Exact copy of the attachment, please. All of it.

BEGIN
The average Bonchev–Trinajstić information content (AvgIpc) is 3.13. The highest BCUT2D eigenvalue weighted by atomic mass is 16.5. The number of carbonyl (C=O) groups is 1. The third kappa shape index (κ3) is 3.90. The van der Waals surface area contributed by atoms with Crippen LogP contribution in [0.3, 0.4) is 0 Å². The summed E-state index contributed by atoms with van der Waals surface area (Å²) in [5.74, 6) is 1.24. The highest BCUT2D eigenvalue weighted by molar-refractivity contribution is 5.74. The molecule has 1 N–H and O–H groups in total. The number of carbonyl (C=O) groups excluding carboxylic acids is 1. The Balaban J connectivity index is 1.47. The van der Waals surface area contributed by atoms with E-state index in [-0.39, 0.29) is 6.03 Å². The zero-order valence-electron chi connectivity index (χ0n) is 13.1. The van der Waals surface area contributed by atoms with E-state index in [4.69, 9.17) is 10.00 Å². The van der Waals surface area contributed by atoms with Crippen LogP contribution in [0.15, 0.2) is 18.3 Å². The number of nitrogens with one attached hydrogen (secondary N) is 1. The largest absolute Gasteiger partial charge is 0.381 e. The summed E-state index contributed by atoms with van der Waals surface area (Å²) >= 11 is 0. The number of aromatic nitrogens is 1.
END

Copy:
The average Bonchev–Trinajstić information content (AvgIpc) is 3.13. The highest BCUT2D eigenvalue weighted by atomic mass is 16.5. The number of carbonyl (C=O) groups is 1. The third kappa shape index (κ3) is 3.90. The van der Waals surface area contributed by atoms with Crippen LogP contribution in [0.3, 0.4) is 0 Å². The summed E-state index contributed by atoms with van der Waals surface area (Å²) in [5.74, 6) is 1.24. The highest BCUT2D eigenvalue weighted by molar-refractivity contribution is 5.74. The molecule has 1 N–H and O–H groups in total. The number of carbonyl (C=O) groups excluding carboxylic acids is 1. The Balaban J connectivity index is 1.47. The van der Waals surface area contributed by atoms with E-state index in [-0.39, 0.29) is 6.03 Å². The zero-order valence-electron chi connectivity index (χ0n) is 13.1. The van der Waals surface area contributed by atoms with E-state index in [4.69, 9.17) is 10.00 Å². The van der Waals surface area contributed by atoms with Crippen LogP contribution in [0.15, 0.2) is 18.3 Å². The number of nitrogens with one attached hydrogen (secondary N) is 1. The largest absolute Gasteiger partial charge is 0.381 e. The summed E-state index contributed by atoms with van der Waals surface area (Å²) >= 11 is 0. The number of aromatic nitrogens is 1.